Webcam shows eaglets hatch

AP Photo. An adult eagle can be seen feeding its new hatchling in this live web camera on the nest in the city’s Hays neighborhood on March 29.

AP Photo. An adult eagle can be seen feeding its new hatchling in this live web camera on the nest in the city’s Hays neighborhood on March 29.

By Brittney Jackson | The Duquesne Duke

Less than three miles away from campus, the first two bald eagles to nest in Pittsburgh in 200 years just welcomed three new, healthy eaglets to their family.

The first eaglet hatched on March 28 and the second eaglet hatched two days later. The third hatched Wednesday at 2:49 p.m.

The nest is located in Hays on the Monongahela River, close to the Three Rivers Heritage Trail. There are only two other eagle families in the area, which are both located in Allegheny County.

According to Jim Bonner, executive director of Audubon Society of Western Pennsylvania, bird watchers and members of the community started reporting eagle sightings last year and Audubon confirmed the sightings.

Bonner said there have not been bald eagles in Pittsburgh for the past 200 years because of industrialization, development and DDT, a pesticide. The pesticide affected the eagles’ eggshells and caused them to break during the incubation period, the time between when the female lays the eggs and the eggs hatch.

When DDT was banned in 1973, there were approximately 50 nesting pairs of eagles left in the United States, not including Alaska, Bonner said. Now, there are approximately 200 nesting pairs in Pennsylvania.

Bonner said the two baby eaglets look very healthy. He called them “little fuzzballs” that are grayish in color and have disproportionately large heads.

There are a lot of optimal habitat locations for eagles in Pittsburgh, according to Gary Fujak, wildlife conservation officer for the Pennsylvania Game Commission. Fujak said he expects the eagle population to continue growing, and that the population growth indicates that Pittsburgh’s rivers are cleaner and less polluted. This is important because rivers, filled with fish, are a major food source for eagles.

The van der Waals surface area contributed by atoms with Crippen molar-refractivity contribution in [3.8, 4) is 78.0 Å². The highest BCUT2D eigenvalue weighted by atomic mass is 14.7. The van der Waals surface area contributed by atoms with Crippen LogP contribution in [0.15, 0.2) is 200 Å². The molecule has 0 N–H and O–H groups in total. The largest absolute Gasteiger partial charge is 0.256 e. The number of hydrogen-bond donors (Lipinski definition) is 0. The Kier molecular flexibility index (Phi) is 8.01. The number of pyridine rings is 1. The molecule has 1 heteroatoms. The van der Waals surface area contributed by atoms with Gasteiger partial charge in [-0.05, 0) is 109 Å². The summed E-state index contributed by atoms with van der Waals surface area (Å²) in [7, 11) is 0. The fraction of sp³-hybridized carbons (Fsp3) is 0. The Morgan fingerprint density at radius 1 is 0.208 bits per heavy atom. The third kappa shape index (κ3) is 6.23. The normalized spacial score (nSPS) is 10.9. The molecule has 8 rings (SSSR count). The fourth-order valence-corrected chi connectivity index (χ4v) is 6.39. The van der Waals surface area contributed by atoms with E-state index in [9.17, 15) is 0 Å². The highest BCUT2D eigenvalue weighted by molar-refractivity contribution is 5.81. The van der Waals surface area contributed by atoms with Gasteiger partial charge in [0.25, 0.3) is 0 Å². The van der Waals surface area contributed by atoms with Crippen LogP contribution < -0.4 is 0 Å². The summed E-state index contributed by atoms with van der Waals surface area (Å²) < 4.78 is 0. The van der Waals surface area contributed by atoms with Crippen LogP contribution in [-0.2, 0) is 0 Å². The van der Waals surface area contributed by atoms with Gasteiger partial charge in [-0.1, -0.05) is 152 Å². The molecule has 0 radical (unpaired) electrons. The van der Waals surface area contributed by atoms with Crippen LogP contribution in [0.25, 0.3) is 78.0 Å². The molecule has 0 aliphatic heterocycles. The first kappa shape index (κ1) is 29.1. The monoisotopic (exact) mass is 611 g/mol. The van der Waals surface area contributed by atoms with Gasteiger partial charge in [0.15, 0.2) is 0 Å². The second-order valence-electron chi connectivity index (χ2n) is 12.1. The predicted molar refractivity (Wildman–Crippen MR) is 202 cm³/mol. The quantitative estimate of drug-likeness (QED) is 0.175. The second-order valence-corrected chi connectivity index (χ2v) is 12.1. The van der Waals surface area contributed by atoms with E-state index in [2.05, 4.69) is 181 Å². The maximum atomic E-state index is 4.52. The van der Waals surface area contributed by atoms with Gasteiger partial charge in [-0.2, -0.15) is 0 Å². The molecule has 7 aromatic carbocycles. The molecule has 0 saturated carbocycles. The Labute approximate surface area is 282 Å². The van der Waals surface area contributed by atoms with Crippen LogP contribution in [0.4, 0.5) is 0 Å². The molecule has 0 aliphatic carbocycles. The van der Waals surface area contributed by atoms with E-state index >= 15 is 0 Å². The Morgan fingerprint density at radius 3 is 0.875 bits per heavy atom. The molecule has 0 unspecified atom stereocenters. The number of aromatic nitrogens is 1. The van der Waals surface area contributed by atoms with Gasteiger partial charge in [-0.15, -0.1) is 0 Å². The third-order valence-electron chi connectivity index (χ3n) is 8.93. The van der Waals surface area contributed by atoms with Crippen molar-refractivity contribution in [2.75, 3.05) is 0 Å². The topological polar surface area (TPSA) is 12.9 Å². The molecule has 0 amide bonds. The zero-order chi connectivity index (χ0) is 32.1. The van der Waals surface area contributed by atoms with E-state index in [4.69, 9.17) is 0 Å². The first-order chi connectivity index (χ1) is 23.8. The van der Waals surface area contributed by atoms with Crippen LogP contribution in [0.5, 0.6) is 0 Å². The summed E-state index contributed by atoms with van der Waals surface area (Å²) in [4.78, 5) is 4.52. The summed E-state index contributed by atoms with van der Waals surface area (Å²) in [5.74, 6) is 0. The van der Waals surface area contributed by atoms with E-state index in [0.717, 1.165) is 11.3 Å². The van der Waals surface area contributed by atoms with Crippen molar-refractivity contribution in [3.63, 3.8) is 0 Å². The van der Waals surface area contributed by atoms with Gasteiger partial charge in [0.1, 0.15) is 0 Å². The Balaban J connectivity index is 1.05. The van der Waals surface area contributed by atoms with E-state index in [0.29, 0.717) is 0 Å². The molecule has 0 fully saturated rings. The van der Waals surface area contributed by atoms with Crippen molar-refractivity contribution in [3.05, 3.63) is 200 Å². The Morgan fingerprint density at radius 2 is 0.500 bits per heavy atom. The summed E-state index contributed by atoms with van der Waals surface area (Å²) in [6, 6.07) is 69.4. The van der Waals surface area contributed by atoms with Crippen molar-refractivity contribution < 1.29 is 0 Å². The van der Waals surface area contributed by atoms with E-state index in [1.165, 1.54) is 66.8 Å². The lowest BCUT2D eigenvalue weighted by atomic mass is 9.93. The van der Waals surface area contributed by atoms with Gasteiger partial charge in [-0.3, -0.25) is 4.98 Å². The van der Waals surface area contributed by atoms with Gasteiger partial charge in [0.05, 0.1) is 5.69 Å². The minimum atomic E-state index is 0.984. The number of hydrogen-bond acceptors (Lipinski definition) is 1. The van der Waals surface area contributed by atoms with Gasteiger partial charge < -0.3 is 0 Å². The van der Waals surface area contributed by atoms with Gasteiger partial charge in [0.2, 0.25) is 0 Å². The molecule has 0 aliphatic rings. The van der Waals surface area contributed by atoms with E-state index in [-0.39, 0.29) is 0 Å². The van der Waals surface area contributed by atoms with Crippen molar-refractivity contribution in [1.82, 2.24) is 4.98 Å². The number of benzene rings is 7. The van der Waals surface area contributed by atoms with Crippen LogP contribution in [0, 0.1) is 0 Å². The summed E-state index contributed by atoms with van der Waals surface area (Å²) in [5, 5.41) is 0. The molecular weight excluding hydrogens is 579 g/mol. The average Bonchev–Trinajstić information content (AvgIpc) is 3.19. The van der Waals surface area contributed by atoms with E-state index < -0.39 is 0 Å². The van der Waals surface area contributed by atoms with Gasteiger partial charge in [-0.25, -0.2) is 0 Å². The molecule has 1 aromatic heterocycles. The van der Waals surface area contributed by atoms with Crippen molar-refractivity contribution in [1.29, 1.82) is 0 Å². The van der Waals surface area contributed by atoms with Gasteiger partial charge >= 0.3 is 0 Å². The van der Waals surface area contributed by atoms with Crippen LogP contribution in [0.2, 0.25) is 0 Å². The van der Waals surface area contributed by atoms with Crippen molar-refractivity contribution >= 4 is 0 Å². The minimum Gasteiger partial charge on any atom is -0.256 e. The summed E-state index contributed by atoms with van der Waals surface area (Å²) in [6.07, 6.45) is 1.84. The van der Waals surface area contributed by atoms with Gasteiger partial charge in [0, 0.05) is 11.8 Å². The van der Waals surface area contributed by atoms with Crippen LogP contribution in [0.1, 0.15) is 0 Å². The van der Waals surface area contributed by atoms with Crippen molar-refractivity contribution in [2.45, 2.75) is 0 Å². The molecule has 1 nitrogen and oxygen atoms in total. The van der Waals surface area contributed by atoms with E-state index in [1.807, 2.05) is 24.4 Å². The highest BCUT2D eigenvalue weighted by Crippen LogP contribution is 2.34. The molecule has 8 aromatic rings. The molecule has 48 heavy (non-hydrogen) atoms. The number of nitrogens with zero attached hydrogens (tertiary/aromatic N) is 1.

Bonner said that the eagle population in Pennsylvania is growing 12 percent each year without any reintroduction efforts.

People can observe the eagles online via web-camera on PixController’s website. PixController has worked with the Game Commission for the past six to seven years working on nature cameras.

According to Bill Powers, president of PixController, setting up the webcam near the eagles’ nest was a “long hard process.” The area near the eagles’ nest lacked power and wireless service.

Powers said PixController installed a rechargeable battery that runs on solar power 300 feet from the eagles’ nest. PixController is currently streaming 12 other similar nature cameras.

Powers said he thinks the webcam benefits the Pittsburgh community.

“It’s a great way to show that our national symbol is here in Pittsburgh, that Pittsburgh has recovered from the industrial era and nature was able to rebound, and it’s a great educational benefit for people to see this life without disturbing nature,” Powers said.

Fujak said the webcam is a “great thing” that increases interest in the activity of wildlife observing.

Fujak said that people watching the 24/7 webcam can see things like the mother eagle chasing a raccoon away from the nest or feeding the eaglets chunks of fish.

“[The camera] has given us a great insight to the nesting pairs of bald eagles in Pittsburgh and what they do,” Fujak said.

Students can visit PixController’s website to access the webcam.

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